Switching to renewable energy helps the climate and the economy

28. May 2019

At this year’s TPA “Energy Tomorrow” conference the focus was on progressive global warming and its consequences for man and the economy as well as on actions which can be taken to combat it. In addition to startling facts about climate change, innovative concepts, which are used by research and companies to fight it, were also presented. This much became clear: There is no way around decarbonisation, optimised storage systems for alternative energies and Artificial Intelligence for more energy efficiency.

For the eighth time renowned experts accepted TPA’s invitation to meet in the Vienna Ares Tower to examine pressing topics about our energy future. Karin Fuhrmann, the host and TPA Partner, remarked that “It is not yet too late to take counter measures. In order to slow down climate change, however, actions must now follow very quickly. The change is economically and technically feasible.

And in Austria, in comparison with other countries, we have the advantage of a high level of legal stability and many years of experience with renewable energy.”

Largest Investment Drivers

Josef Plank, Secretary General of the Federal Ministry for Sustainability and Tourism, presented key points about the climate and the Federal Government’s energy strategy. He outlined one of the ambitious targets: By 2030 100% of power is to be obtained from renewable energy sources. Currently, this percentage is around 34. With a high proportion of hydropower and biomass Austria is among the leading countries in Europe. However, in the absence of adequate domestic resources, Austria has to import the majority of its fossil energies.

Plank stressed that switching to renewable energy sources such as photovoltaics, wind power and hydropower is also a great economic opportunity. “The changeover to sustainable energy systems will be the largest investment driver that we have ever had. The regional energy production is crisis-proof and can create thousands of workplaces. And, of course, it is a strong support for a climate friendly energy policy.”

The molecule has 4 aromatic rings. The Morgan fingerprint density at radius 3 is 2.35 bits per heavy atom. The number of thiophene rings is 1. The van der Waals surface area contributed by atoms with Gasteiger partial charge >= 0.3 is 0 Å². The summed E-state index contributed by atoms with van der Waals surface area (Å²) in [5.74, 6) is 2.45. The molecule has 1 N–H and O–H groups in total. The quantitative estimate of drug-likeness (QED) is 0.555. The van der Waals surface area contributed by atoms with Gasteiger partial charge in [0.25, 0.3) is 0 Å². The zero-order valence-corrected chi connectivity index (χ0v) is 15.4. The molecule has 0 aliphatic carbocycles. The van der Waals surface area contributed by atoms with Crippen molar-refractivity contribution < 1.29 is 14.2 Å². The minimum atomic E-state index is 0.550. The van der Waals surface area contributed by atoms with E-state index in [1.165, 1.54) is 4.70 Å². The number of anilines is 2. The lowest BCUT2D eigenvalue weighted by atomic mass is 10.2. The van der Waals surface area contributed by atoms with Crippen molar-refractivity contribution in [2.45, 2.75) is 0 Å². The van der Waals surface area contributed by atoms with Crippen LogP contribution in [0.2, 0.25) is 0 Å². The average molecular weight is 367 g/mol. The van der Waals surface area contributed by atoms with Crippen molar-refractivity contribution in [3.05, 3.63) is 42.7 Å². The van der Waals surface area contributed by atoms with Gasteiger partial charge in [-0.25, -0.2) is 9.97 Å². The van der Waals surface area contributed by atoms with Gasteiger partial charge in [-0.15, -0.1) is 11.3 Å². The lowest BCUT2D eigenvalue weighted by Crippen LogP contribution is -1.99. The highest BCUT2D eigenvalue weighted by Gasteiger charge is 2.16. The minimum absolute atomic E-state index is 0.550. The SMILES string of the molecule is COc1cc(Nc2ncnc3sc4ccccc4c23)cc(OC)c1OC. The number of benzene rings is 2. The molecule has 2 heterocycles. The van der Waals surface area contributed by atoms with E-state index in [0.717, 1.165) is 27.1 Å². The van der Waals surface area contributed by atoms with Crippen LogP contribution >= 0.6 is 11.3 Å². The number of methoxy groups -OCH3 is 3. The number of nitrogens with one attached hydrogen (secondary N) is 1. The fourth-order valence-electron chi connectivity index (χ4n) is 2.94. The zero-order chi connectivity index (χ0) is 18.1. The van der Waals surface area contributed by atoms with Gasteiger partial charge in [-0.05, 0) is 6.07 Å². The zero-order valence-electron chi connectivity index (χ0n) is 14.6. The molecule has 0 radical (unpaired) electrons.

Power from renewable energy sources will be a key factor – particularly also in the area of mobility. Plank however also sees great potential for hydrogen propulsions here. The integration and mutual intertwining of the energy systems for heat, power and mobility is also important. Plank sees a problem in the fact that there are numerous diverse interests in the energy sector and that the individual European countries have completely different conditions for decarbonisation.

Time is short

Prof. Volker Quaschning, the renowned energy revolution researcher at the HTW Berlin, showed clearly why we need a real turnaround instead of the gentle transition.

The temperature on the Earth has risen by 3.5 degrees since the last ice age about 20,000 years ago. A further increase of 1 degree has been recorded alone since 1900. Studies show that the temperature could rise additionally by up to 5 degrees by 2100. According to Quaschning, if radical changes are not made quickly, 100 million people will lose their habitat, the water supply on the Earth will be threatened and huge migration movements will be expected. From 2008 – 2017 there were already 214 million climate refugees. In 2017 alone this figure was 18 million. “The United Nations’ climate reports clearly show that in the next 15 – 20 years we have to make our energy supply completely climate-neutral, if we want to avoid the worst consequences for the climate – in other words, away from oil, gas and coal. The technologies for the switch are available and affordable so now it is a question of introducing them into all sectors, in the heat and power supplies and also in transportation. A great challenge – but one that is still feasible.” With regards to the production of power, above all photovoltaics and wind energy have to be expanded considerably, and storage capacities have to be created. In the transport sector we must reach 100% electromobility. Oil and gas heating as well as thermal power plants have to disappear from the market, and as an alternative biomass power plants have to be greatly expanded. “Let’s become our grandchildren’s heroes” said Quaschning as he pleaded for a swift change in direction.